On that bleak hill top the earth was hard with a black frost, and the air made me shiver through every limb. Being unable to remove the chain, I jumped over, and, running up the flagged causeway bordered with straggling gooseberry bushes, knocked vainly for admittance, till my knuckles tingled and the dogs howled. (p. 9)

Students can react to this passage presented in print by highlighting or underlining words, writing notes, or discussing the elements that create its mood. With an electronic version of the passage, students can manipulate the elements that create mood and analyze their effects. A first step might be to reformat the words and phrases that seem to create the mood of the original, making them bold or italic, or changing their color:

On that bleak hill top the earth was hard with a black frost, and the air made me shiver through every limb. Being unable to remove the chain, I jumped over, and, running up the flagged causeway bordered with straggling gooseberry bushes, knocked vainly for admittance, till my knuckles tingled and the dogs howled.

Then they might create a different mood by substituting words with a different character:

On that glorious hill top the earth was rich with moisture, and the air made me thrill through every limb. Being unable to remove the chain, I jumped over, and, running up the flagged causeway bordered with cascading gooseberry bushes, knocked heartily for admittance, till my knuckles tingled and the dogs yapped joyfully.

Students can work individually or collaboratively, exploring various textual characteristics. The only resources needed are a word processor and electronic versions of texts. (For a large group working together, a projection plate is also desirable so that all students can see the text while working.) A tremendous variety of digital texts are available on the Internet and CD-ROMs. With a scanner and optical character recognition (OCR) software, printed text can be digitized. We are only beginning to understand what vast new opportunities electronic text provides for strategic reading practice. Imaginative teachers and students are inventing new techniques right now.

Electronic media can also enhance more established process reading activities such as written response and dialogue journals. E-mail is an ideal environment for these exchanges. The Harvard Literacy Lab Web site, described at the start of the book, makes reading and writing purposeful and exciting by letting students post their work on the Web and then read responses from anywhere on the globe. Another real-world Web example, the Amazon.com Web site, urges readers to submit book reviews to be published on-line for the benefit of prospective buyers. Similarly, the World of Reading posts short book reviews submitted by students from around the world (see Figure 3-8), and the "Reading Room" section of Houghton Mifflin's Education Place Web site invites children to write "KidView" book summaries and respond to discussion topics.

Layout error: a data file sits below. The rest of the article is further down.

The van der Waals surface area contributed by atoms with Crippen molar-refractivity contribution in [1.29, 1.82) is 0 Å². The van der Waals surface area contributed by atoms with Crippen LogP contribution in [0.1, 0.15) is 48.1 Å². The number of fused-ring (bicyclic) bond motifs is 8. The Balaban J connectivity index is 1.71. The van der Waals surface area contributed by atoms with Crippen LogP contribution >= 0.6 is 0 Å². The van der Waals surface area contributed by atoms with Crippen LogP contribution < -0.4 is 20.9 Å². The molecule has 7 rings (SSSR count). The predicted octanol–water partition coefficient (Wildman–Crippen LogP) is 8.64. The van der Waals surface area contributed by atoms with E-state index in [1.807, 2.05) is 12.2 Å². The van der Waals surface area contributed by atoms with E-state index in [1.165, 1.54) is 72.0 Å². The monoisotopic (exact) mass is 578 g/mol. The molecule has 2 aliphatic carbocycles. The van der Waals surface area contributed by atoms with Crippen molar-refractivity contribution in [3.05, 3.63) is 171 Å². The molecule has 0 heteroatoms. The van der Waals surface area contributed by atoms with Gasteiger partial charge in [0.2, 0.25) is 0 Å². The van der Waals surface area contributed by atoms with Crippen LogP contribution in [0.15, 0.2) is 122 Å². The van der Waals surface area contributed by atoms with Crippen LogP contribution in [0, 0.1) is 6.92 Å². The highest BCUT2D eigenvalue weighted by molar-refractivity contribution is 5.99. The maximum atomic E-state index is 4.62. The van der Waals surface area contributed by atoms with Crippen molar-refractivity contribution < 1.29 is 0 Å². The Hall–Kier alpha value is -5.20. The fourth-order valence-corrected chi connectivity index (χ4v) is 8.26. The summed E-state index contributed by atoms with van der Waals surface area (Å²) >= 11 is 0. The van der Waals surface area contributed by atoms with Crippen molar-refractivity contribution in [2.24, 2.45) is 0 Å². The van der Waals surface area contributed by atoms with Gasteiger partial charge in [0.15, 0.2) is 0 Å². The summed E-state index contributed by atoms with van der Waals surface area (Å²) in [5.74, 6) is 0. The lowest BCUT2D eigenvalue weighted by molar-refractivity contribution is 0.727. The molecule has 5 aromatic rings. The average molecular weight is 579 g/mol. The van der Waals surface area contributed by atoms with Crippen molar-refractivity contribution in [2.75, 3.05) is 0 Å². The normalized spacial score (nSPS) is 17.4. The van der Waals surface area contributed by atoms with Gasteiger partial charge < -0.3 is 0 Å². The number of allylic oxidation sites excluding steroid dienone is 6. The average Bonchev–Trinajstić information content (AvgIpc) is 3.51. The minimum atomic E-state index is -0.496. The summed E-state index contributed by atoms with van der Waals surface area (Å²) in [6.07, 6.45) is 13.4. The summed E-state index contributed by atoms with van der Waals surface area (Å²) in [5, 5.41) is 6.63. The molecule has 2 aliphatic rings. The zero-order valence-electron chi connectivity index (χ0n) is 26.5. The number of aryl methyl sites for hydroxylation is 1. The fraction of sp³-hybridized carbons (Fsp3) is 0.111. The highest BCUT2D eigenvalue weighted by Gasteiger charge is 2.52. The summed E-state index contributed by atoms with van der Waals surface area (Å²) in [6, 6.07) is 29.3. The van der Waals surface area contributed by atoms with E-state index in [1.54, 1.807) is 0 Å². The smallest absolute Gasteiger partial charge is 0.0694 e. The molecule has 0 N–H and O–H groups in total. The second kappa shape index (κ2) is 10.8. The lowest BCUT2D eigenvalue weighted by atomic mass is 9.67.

FIGURE 3-8. World of Reading Web Site {http://www.worldreading.org}.

©1998 Netscape Communications Corp. Used with permission. All rights reserved. This electronic file or page may not be reprinted or copied without the express written permission of Netscape.

All of these approaches to expressing and exchanging ideas highlight the important connection between reading and writing. The two work together at every stage of learning to read. Using both is especially critical for developing comprehension strategies because writing makes internal processes visible and open to analysis and imitation. The malleability of electronic text makes the connection between reading and writing so seamless that it is difficult to tell where one finishes and the other starts. This blurring of the boundary between reading and writing provides opportunities to practice comprehension skills while building writing skills.

Feedback

Feedback on performance encourages and guides effective practice, but discussion opportunities, dialogue journals, and e-mail are not always available. How can students get responses to their efforts when they are working at home or in study hall or in some other situation where they do not have access to one of these social or instructional environments? Print cannot respond to anything the student does. Though computers are not yet sophisticated enough to analyze and respond to students' strategic work, they can "play back" the results of that work and help students evaluate it for themselves. When students explore a text by modifying parts of it, as in our Wuthering Heights example, they can digitally record and play back both the old and new versions or hear both versions read through synthesized speech. Hearing these versions read aloud immediately after writing them helps students (especially those who have difficulty with reading mechanics) to "step back" and analyze their work. The "dialogue" between student-as-writer and student-as-listener promotes reflection and judgment, giving students perspective on how textual elements affect meaning.

Hollywood, a program for creating digital animated "films" (see Figure 3-9), provides an excellent environment for composition and feedback. Students choose settings and characters, develop plots, write dialogue and stage directions, create a sequence of events and interactions, and add music and sound effects.

FIGURE 3-9. Hollywood (Theatrix)